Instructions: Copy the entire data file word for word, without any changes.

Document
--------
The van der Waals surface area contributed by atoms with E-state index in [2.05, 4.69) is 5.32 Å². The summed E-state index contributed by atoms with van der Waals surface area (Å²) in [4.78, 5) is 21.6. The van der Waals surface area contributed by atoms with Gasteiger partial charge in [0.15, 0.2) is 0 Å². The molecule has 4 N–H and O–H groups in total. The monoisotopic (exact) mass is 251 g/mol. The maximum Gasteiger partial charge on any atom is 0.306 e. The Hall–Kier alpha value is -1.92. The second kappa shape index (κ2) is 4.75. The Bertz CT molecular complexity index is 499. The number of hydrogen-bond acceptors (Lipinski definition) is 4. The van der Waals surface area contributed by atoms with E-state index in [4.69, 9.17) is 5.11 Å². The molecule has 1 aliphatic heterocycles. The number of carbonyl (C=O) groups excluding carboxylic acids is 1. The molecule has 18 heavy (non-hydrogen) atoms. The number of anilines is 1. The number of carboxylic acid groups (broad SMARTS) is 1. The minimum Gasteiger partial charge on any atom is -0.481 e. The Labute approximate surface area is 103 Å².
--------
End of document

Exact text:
The van der Waals surface area contributed by atoms with E-state index in [2.05, 4.69) is 5.32 Å². The summed E-state index contributed by atoms with van der Waals surface area (Å²) in [4.78, 5) is 21.6. The van der Waals surface area contributed by atoms with Gasteiger partial charge in [0.15, 0.2) is 0 Å². The molecule has 4 N–H and O–H groups in total. The monoisotopic (exact) mass is 251 g/mol. The maximum Gasteiger partial charge on any atom is 0.306 e. The Hall–Kier alpha value is -1.92. The second kappa shape index (κ2) is 4.75. The Bertz CT molecular complexity index is 499. The number of hydrogen-bond acceptors (Lipinski definition) is 4. The van der Waals surface area contributed by atoms with E-state index in [4.69, 9.17) is 5.11 Å². The molecule has 1 aliphatic heterocycles. The number of carbonyl (C=O) groups excluding carboxylic acids is 1. The molecule has 18 heavy (non-hydrogen) atoms. The number of anilines is 1. The number of carboxylic acid groups (broad SMARTS) is 1. The minimum Gasteiger partial charge on any atom is -0.481 e. The Labute approximate surface area is 103 Å².